Citroen's 2017 WRC entrant is powered by a 1.6-litre turbocharged direct-injection four-cylinder engine. Thanks to the wider turbo restrictor permitted for the upcoming season, the engine is said to develop around 283kW of power (380hp).
With turbo pressure limited to 2.5 bars, torque output remains relatively stable at around 400Nm. Drive goes to all four wheels via a six-speed sequential transmission.
The all-wheel drive setup includes a centrally-controlled hydraulic differential, which allows the front and rear axles to rotate at different speeds. Citroen says that this permits torque transfer between axles to reduce understeer and slippage.
Although the new WRC car is based on the production C3 five-door hatchback, the rear passenger doors have been fused shut and no longer function.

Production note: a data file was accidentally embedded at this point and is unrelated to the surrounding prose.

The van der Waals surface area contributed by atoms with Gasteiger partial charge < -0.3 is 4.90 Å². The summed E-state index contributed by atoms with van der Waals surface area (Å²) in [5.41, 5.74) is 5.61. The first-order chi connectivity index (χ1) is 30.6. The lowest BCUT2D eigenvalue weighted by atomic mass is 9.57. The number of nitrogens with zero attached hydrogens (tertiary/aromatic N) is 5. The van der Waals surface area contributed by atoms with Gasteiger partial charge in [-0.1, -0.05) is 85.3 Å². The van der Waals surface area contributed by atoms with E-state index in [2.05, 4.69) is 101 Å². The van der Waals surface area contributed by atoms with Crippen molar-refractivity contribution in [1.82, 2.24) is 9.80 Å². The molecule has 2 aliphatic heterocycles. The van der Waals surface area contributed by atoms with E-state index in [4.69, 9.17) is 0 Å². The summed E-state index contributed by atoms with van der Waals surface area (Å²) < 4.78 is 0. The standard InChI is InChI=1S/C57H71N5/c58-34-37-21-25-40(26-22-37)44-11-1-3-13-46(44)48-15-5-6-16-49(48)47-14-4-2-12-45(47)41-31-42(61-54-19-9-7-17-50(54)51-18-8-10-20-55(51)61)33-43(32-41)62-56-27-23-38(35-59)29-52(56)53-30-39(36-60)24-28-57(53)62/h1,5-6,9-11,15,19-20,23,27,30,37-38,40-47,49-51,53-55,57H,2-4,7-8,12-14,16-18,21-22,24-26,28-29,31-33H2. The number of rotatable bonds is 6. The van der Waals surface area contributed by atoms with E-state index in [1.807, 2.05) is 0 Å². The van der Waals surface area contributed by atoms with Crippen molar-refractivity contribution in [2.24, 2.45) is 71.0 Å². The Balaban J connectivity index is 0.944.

Citroen has also increased the width of the car to 1875mm, the maximum allowed under the 2017 rules. The automaker has also cut the production body shell to allow the fitment of a roll cage, a transmission tunnel, new subframes for the chassis and suspension systems, and that huge composite-fibre rear spoiler.
The C3 WRC rides on new tilted spring-shock absorbers designed for increase wheel travel. The 2017 WRC car also uses different suspension geometries for tarmac and gravel tracks.
As per regulations, the C3 WRC weighs 1350kg with driver and navigator on-board.
According to Yves Matton, general manager of Citroen Racing, the goal in 2017 is to "win races in normal conditions, by beating our competitors". In 2018, though, "our goal is to bring home at least one of the world titles".